Like Rodarte, Marling and Flynn enforce the link between folk and fashion too. They do so through the crossover between both their music and their styles. Marling in that whilst her music is folk her style is  sophisticated demonstrating that folk fashion need not have the farmyard chic air it is known for. Be it at the Brits or dotted in the pages of Vogue with a blonde pageboy bob or long brunette locks Marling is both a folk and fashion icon.
        Interestingly Flynn, being a man who needs his flannel shirts and little else is also becoming quite the fashionista. Having been a heart throb to many a folk fan since his artistic debut due to his draw dropping features, he like Marling has expanded his horizons to mix his flannels with designer wear. The mix is perfect. And it's those gorgeous good looks along with his talent which have earned him his Burberry model status.

           Thus fashion designers use folk just as folk artists use fashion and why not? Folk is beautiful, as is fashion and together the two really are quite delicious. Are you a fashion folk?

Wednesday, 5 October 2011

The Art of Juggling

    Throughout day-to-day life we juggle. Whether it's balancing our work-life with our social-life or our school-life with our fashion-life, we juggle the mundane activities with the not so mundane. We do this to stay human - to read Vogue, to watch Downton Abbey and to attend that friend's 18th we've been dying to go to without turning into some sort of self automated robots which work and work until, eventually, they stop.

       Fashion being the fun but fickle world it is, is always on the go - there rarely seems to be a moment for designers to breathe let alone embark upon a new collection...but that's the beauty of it. We can stop but fashion doesn't, it constantly mutates and changes whilst we watch with awe. Most designers have two collections a year to juggle with: an AW effort and some SS designs - simples. 
      However in this crazy world some do men's on top of that and a few wonders head renowned labels too. Of course these people have their helpers - most of them were a helper at one stage in their careers, but the sheer effort, energy and strength it takes to helm numerous brands is always applaudable. Two men who do this every season without fail, this one being no exception, are fashion's resident king Karl Lagerfeld and its undisputed prince Marc Jacobs.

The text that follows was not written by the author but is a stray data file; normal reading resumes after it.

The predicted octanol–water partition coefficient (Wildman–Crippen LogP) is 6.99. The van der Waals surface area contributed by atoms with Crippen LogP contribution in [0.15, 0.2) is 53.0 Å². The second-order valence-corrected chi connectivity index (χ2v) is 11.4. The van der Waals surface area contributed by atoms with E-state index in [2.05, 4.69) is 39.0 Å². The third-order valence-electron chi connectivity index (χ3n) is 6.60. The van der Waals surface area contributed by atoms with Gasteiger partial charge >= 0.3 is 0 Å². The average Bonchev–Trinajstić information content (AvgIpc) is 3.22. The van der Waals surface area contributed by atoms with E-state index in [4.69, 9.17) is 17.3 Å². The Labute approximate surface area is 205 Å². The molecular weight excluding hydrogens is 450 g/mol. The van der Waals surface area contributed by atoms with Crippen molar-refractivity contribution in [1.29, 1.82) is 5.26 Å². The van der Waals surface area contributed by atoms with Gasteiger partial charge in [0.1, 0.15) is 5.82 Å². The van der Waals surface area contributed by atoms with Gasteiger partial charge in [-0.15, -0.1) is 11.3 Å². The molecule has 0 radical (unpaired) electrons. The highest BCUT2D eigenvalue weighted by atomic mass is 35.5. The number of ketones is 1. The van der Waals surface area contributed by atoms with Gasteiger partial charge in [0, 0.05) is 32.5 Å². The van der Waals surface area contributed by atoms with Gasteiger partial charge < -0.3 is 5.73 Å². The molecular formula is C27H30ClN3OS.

Lagerfeld is, as we all know, head designer of Chanel and artistic director of Fendi, not to mention designer of his own eponymous label if and when he has time for it. And so, taking couture into account he creates and develops six if not seven or eight collections a year - jetting between both Paris and Milan to debut his designs. The man is a mystery. What's more is that each collection he releases never fails to live up to his fashion famous name. 
       His most recent collection for Fendi was Fendi at it's best: sexy simplicity so Italian it would make up the entire wardrobe for La Dolce Vita were it released today. From the accessories to the hair no detail went un-thought of...and the same applies to his latest works for Chanel. Each item of clothing acts as its own art-piece be it culottes or clutches and whatever collection it may be, Lagerfeld always creates beauty. A beautiful capsule - watched and wanted by all.

      Jacobs shares a similar story, currently being tagged as Galliano's successor, the fashion world literally is Jacobs very own glammed-up oyster. As Art Director of Louis Vuitton and head of his own labels Marc by Marc Jacobs and Marc Jacobs, he like Lagerfeld runs six to eight collections annually, amongst perfume and event attending on the side - thus making him another of fashion's ever-expanding group of ever working talents, all be his collections slightly different to those of Lagerfeld.
       Marc by Marc Jacobs offers a unique take on classics that work and suit everybody, whilst holding that Marc Jacobs look. Whereas as his personal label is a little less restrained - his use of materials such as silicone and synthetic fibres makes him the renowned designer he is today, inspiring all of those around him. This AW his Louis Vuitton collection has been the undisputed leader of the fetish trend and looking onto his most recent works it looks like come next SS girls worldwide will be pining for the ethereal allure of his LWDs.

      Both Jacobs and Lagerfeld are fashion royalty and it's all because they eat, sleep and breathe it, that and the fact that they have so perfectly mastered the elusive art of juggling.